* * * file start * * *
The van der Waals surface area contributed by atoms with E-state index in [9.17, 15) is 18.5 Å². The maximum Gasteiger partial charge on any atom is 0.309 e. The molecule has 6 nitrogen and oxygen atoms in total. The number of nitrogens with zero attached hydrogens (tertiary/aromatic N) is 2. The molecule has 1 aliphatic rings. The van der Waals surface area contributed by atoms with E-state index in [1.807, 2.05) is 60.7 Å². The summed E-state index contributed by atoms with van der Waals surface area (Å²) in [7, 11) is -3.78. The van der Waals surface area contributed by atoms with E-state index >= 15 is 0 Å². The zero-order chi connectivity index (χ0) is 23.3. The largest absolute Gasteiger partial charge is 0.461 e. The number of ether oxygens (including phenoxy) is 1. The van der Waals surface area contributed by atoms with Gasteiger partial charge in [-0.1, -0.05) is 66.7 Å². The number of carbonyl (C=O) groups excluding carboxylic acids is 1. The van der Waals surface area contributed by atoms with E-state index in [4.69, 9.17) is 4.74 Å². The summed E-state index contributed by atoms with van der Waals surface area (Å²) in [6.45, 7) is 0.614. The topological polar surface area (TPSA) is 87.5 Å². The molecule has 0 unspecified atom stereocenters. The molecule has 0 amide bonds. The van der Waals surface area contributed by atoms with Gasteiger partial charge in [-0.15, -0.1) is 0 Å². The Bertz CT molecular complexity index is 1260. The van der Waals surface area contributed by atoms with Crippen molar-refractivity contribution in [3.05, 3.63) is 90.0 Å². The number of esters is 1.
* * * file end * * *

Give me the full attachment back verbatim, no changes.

The van der Waals surface area contributed by atoms with E-state index in [9.17, 15) is 18.5 Å². The maximum Gasteiger partial charge on any atom is 0.309 e. The molecule has 6 nitrogen and oxygen atoms in total. The number of nitrogens with zero attached hydrogens (tertiary/aromatic N) is 2. The molecule has 1 aliphatic rings. The van der Waals surface area contributed by atoms with E-state index in [1.807, 2.05) is 60.7 Å². The summed E-state index contributed by atoms with van der Waals surface area (Å²) in [7, 11) is -3.78. The van der Waals surface area contributed by atoms with E-state index >= 15 is 0 Å². The zero-order chi connectivity index (χ0) is 23.3. The largest absolute Gasteiger partial charge is 0.461 e. The number of ether oxygens (including phenoxy) is 1. The van der Waals surface area contributed by atoms with Gasteiger partial charge in [-0.1, -0.05) is 66.7 Å². The number of carbonyl (C=O) groups excluding carboxylic acids is 1. The van der Waals surface area contributed by atoms with E-state index in [4.69, 9.17) is 4.74 Å². The summed E-state index contributed by atoms with van der Waals surface area (Å²) in [6.45, 7) is 0.614. The topological polar surface area (TPSA) is 87.5 Å². The molecule has 0 unspecified atom stereocenters. The molecule has 0 amide bonds. The van der Waals surface area contributed by atoms with Gasteiger partial charge in [-0.15, -0.1) is 0 Å². The Bertz CT molecular complexity index is 1260. The van der Waals surface area contributed by atoms with Crippen molar-refractivity contribution in [3.05, 3.63) is 90.0 Å². The number of esters is 1.